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February 04, 1964 - Image 3

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Publication:
The Michigan Daily, 1964-02-04

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TUESDAY, FEBRUARY 4, 1964

THE MICHIGAN DAILY

PAN T.sa ..cFM

TUESDAY, FEBRUARY 4,1964 TUE MICHIGAN DAILY

rnxivi inner.

Senate Hits Reduction

11

Of Capital Gains

Tax;

MAJOR PROBLEMS:
McQueen Notes Poverty,
Delinquency in Kenya
By JOCELYN DANIELS
One of the major problems which newly independent Kenya faces
is juvenile delinquency, Prof. Albert McQueen of the sociology depart-
ment and the Research Center for Group Dynamics, said recently.
He is working on a report for the Ford Foundation as well as a book
on youth problems in Kenya and has spent several months in Kenya
evaluating youth centers and the treatment of delinquent and vagrant

f I f
[ I K '

Debates Riicoff Move

r

Hk Gives

TAX DEBATE-Sen. Abraham Ribicoff (right) presented his
education. exemption amendment before the Senate yesterday.
Senator Albert Gore proposed that tax exemptions for Ameri-
cans living abroad be cut. Both actions took place in the Senate's
first day of discussion of the administration's tax cut bill.

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CYPRUS:
Delivers
Message
WASHINGTON (P) - President
Lyndon B. Johnson sent a person-
al message yesterday to Archbish-
op Makarios, leader of the Greek
Cypriots on the strife-ridden is-
land of Cyprus.
State Department officials con-
firmed that the message had been
sent to the United States embassy
in Cyprus for delivery, but no de-
tails were given on its contents.
Secretary of State Dean Rusk
also turned his attention to; Cy-
prus, meeting with Cypriot Ambas-
sador Zenon Rossides.
At the Capitol, the Democratic
Leader of the Senate, Mike Mans-
field of Montana, c a u t i o n e d
against sending United States
troops to help keep the peace on
Cyprus unless it becomes absolute-
ly necessary.
British and American diplomats
have proposed a NATO police
force to keep the peace in Cyprus
where Greek and Turkish Cypriots
are at odds.
The plan calls for a peacekeep-
ing force to 10,000 men from At-
lantic alliance countries, with
about 1,000-2,000 from the United
States. The 2,700-man British
force now on the island would re-
main as the largest unit in the
combined forces which would be
under British command.
Mansfield said it may turn out
that only United States participa-
tion in military intervention will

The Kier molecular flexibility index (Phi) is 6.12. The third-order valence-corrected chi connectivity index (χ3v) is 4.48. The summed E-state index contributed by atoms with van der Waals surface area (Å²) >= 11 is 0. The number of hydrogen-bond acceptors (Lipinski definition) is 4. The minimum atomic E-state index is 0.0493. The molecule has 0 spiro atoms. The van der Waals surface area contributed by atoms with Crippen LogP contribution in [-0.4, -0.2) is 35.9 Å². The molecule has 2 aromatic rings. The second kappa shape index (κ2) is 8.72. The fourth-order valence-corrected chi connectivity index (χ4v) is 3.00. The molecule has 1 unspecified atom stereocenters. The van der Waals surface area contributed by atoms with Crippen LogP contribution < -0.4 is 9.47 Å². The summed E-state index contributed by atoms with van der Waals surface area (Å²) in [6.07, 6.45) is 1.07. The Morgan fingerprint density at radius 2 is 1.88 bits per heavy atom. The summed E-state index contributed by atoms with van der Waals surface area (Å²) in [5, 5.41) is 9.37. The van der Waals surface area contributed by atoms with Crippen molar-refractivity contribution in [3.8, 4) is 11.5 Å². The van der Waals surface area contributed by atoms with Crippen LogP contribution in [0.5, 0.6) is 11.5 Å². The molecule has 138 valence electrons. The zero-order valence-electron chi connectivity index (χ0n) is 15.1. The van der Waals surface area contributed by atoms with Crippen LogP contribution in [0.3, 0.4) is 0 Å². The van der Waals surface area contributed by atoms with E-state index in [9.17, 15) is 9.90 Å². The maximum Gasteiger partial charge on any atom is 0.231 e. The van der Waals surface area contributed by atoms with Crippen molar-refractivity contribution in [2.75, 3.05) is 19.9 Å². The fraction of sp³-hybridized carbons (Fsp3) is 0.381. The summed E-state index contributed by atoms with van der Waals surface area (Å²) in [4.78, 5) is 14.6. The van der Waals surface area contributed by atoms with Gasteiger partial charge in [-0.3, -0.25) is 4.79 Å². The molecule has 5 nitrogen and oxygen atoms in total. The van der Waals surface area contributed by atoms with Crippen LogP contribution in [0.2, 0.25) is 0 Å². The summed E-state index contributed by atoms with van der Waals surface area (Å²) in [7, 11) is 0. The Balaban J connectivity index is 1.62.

prevent the lid from coming off in
Cyprus.
"But," he said, "before we com-
mit ourselves to such an undertak-
ing, there ought to be no question
that our intervention is essential
to prevent the total collapse of
the eastern wing of NATO in a
Greek-Turkish conflict."

Student Loan
Alternatives
Vote Cuts Exemption
For Citizens Abroad
By The Associated Press
WASHINGTON - The Senate
voted yesterday to wipe out a
House cut in capital gains taxes
and to slash personal income tax
exemptions for 45,000 Americans
living abroad.
These money-gainers were the
two big votes in the first day of
the Senate's showdown on the
$11.6-billion tax cut bill. Partly
offsetting this was a decision to
soften the tax bite voted by the
House on big insurance policies
which business firms buy for some
executives.
Then the Senate began debate
on the controversial proposal by
Sen. Abraham Ribicoff (R-Conn),
to allow tax savings of up to $325
a year for each student a family
has in college. The final vote on
this is scheduled today.
Alternate Proposal
However, before Ribicoff began
his speech, Sen. Vance Hartke
(D-Ind) gained the floor and of-
fered an alternative proposal
w h i c h administration leaders
planned to use in an attempt to
draw votes away from the Connec-
ticut senator's plan.
Hartke's bill, which was sent to
the education subcommittee for
study, calls for a program of un-
term student loans, government
insurance of commercial loans
obtained by students and a fed-
erally aided work-study program.
The Indiana senator said his
bill would cost $353 million the
first year compared with $750 mil-
lion which is the estimated rev-
enue reduction under Ribicoff's
proposal.
Hartke said the maximum cost
of his proposal would go to $650
million compared with $1.3 billion
for Ribicoff's amendment.
Administration Request
The vote to eliminate the House
capital gains provisions accepted
an administration request which
the Senate Finance Committee
had endorsed. The 56-25 vote pro-
vided a margin administration
backers hope will be impressive
when a conference committee
seeks to reconcile Senate and
House differences on the measure.
The vote to slash exemptions
for Americans living in foreign
countries was a surprise, on a 47-
41 margin. It was offered by Sen.
Albert Gore (D-Tenn), who said
present personal exemptions are
"a tax bonanza" that is unfair to
Americans at home who have only